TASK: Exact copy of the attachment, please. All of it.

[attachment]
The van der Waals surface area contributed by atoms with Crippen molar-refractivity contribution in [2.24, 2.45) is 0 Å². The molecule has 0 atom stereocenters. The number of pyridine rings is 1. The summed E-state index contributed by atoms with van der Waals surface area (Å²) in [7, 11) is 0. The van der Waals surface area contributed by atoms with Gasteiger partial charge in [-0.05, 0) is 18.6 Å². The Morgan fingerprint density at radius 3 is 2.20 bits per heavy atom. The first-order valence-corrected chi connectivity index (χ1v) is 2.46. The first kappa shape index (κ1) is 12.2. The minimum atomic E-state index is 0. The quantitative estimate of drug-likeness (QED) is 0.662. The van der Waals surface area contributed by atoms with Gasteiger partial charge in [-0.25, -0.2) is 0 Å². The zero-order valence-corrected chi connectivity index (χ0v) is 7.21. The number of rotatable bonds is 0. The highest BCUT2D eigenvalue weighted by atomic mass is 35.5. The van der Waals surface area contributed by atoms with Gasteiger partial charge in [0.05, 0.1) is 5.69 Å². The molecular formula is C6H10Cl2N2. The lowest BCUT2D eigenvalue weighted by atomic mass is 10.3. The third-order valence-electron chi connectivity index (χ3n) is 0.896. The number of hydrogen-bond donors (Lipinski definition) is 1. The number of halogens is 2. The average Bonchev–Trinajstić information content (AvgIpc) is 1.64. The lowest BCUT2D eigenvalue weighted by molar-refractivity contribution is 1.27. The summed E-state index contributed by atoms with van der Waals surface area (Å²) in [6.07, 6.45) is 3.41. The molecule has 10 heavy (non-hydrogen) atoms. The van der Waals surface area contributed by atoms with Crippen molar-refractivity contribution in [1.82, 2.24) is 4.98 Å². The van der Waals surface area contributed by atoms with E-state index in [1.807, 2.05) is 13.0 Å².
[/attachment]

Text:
The van der Waals surface area contributed by atoms with Crippen molar-refractivity contribution in [2.24, 2.45) is 0 Å². The molecule has 0 atom stereocenters. The number of pyridine rings is 1. The summed E-state index contributed by atoms with van der Waals surface area (Å²) in [7, 11) is 0. The van der Waals surface area contributed by atoms with Gasteiger partial charge in [-0.05, 0) is 18.6 Å². The Morgan fingerprint density at radius 3 is 2.20 bits per heavy atom. The first-order valence-corrected chi connectivity index (χ1v) is 2.46. The first kappa shape index (κ1) is 12.2. The minimum atomic E-state index is 0. The quantitative estimate of drug-likeness (QED) is 0.662. The van der Waals surface area contributed by atoms with Gasteiger partial charge in [-0.25, -0.2) is 0 Å². The zero-order valence-corrected chi connectivity index (χ0v) is 7.21. The number of rotatable bonds is 0. The highest BCUT2D eigenvalue weighted by atomic mass is 35.5. The van der Waals surface area contributed by atoms with Gasteiger partial charge in [0.05, 0.1) is 5.69 Å². The molecular formula is C6H10Cl2N2. The lowest BCUT2D eigenvalue weighted by atomic mass is 10.3. The third-order valence-electron chi connectivity index (χ3n) is 0.896. The number of hydrogen-bond donors (Lipinski definition) is 1. The number of halogens is 2. The average Bonchev–Trinajstić information content (AvgIpc) is 1.64. The lowest BCUT2D eigenvalue weighted by molar-refractivity contribution is 1.27. The summed E-state index contributed by atoms with van der Waals surface area (Å²) in [6.07, 6.45) is 3.41. The molecule has 10 heavy (non-hydrogen) atoms. The van der Waals surface area contributed by atoms with Crippen molar-refractivity contribution in [1.82, 2.24) is 4.98 Å². The van der Waals surface area contributed by atoms with E-state index in [1.807, 2.05) is 13.0 Å².